This week we attended Elmhurst Energy’s Charting a Route Map for Energy Certificates conference. This was a great opportunity to discuss recent and upcoming changes to energy performance certificates (EPCs), such as the new Minimum Energy Efficiency Standards (MEES), which were introduced in April this year.
Professionals from various industries attended the event, to listen to six key speakers and join in with Q & A sessions.
Elmhurst’s Chairman Stephen O’Hara opened the conference, beginning with an overview of the development of the company so far, as this year marks its 25th anniversary. Congratulations to everyone at Elmhurst Energy!
O’Hara highlighted that the company provides the largest EPC accreditation scheme in the UK, with over 7,500 members. Their mission is to provide these members with the highest quality, most authoritative energy assessment products and services.
Next, we heard from Martyn Reed, Elmhurst’s Managing Director. He reinstated the company’s commitment to reducing energy emissions by homes in the UK.
Looking at UK emissions by sector, homes contribute to 13% of the total. There are many issues related to the high level of energy emissions. Climate change, air quality, fuel security and fuel poverty are at the forefront of most people’s minds.
Such issues can have a knock-on effect on other areas. For example, the current poor state of housing in the UK is calculated to be costing the NHS £760m a year.
Elmhurst encourages the Government to lead by example. The current consultation, calling for evidence on how EPCs are currently performing. This is a good opportunity for landlords and other property professionals to have their say, but it is vital that we all make a clear and to the point contribution, in order to provide valuable feedback.
The Clean Growth Strategy has been devised to set a target for expected standards in the next few decades, in order to make a drastic difference. Overall, it aims to halve the energy usage of new buildings by 2030, and halve the costs of achieving the same standard in existing buildings.
Specifically, for the private rented sector (PRS), in terms of EPCs, the Clean Growth Strategy is striving for all private rented properties to meet a minimum requirement of band C by 2030.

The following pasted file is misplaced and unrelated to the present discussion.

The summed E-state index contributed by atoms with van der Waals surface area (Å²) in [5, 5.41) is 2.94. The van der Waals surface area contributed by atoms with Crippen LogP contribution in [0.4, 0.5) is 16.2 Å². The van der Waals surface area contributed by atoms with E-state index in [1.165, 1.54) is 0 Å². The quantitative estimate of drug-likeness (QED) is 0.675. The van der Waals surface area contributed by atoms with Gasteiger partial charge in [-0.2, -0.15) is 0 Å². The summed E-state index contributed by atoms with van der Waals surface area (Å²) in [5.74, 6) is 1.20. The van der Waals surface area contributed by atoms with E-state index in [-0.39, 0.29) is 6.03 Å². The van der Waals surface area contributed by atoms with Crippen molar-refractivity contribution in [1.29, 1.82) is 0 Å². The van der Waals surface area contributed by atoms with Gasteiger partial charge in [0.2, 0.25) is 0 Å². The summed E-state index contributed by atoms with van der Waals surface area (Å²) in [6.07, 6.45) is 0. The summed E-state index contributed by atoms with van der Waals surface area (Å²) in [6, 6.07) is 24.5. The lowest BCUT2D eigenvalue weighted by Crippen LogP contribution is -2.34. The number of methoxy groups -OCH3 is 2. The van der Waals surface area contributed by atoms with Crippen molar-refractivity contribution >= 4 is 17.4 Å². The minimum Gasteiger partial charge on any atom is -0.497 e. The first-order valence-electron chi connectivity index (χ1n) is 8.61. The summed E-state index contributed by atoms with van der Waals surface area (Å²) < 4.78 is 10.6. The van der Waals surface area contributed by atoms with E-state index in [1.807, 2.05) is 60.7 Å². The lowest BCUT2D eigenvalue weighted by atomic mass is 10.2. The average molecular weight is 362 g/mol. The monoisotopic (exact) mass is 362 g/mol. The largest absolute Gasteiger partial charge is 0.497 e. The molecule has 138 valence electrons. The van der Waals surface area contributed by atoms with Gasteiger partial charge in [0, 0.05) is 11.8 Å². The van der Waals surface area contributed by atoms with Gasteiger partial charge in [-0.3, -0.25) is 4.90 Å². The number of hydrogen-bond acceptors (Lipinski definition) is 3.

To round off his talk, Martyn Reed raised the question: “Do EPCs have a future?” His answer was: “On the basis: ‘if you can’t measure it, you can’t manage it’, the answer is a definite yes.”
Stuart Fairlie, Technical Director at Elmhurst Energy, went into further detail about the Government’s ‘Energy Performance Certificates in Buildings: Call for Evidence’.
The Government has worked hard to develop the consultation, so that it allows for as many issues and suggestions to be raised as possible. Fairlie stresses that if you have suggestions, but are unsure of which section they belong in, make use of question 26. This question invites participants to give any additional comments.
Other suggestions discussed during the talk include incentives for those who are early to adopt new policies, as well as penalties for those who drag their feet and leave it until the last minute. More help to property owners should be made readily available, with energy assessors freed up to provide advice on improving the energy efficiency of their homes.
Fairlie’s conclusion was that we should not try to reinvent the wheel. It is important that we build upon existing tools, such as EPCs.
Beginning the afternoon session was Gavin Dunn, CEO of the Chartered Association of Building Engineers (CABE) and a member of the UK Building Regulations Advisory Committee (BRAC).
Dunn mentioned in his talk that the Energy Performance of Buildings Directive 2002 and 2010, as well as the 2012 Energy Efficiency Directive were both put in place by the European Union. With Brexit on the horizon, it is to be expected that many EU initiatives may be restructured or replaced. It will be interesting to see what changes this will bring to energy performance regulations.
We then heard from David Weatherall, Head of Policy at Energy Saving Trust, and his views on the current state of fuel poverty. There is an overall issue with those on a lower income struggling with energy bills. The problem largely lies with the energy efficiency of their homes. Factors such as old boilers and inadequate insulation result in higher bills, and these expenses result in a vicious cycle of homeowners not being able to afford the costs of upgrading and making improvements.
The situation could be seen to be just as dire in the PRS, as there are no specific regulations requiring landlords to update individual appliances, as long as the overall property now meets a minimum EPC rating of E. It seems clear that more needs to be done to encourage landlords to see the humanitarian side of improving the energy efficiency of their properties, rather than simply to avoid a penalty.
Weatherall feels that we need to see MEES implemented better. There needs to be more support and advice made available from the Government, as a way to support landlords to take action.
Finally, we heard from Simon Ayers, Chief Executive of TrustMark, the Government endorsed scheme for trades in and around the home. He also reiterated the point that there needs to be support for existing schemes.
In particular, there needs to be more attention given to fuel poverty areas. Long-term, it would be great to see a focus on an overall retrofit for existing homes in the UK, as well as further consideration about the development of energy efficient new builds.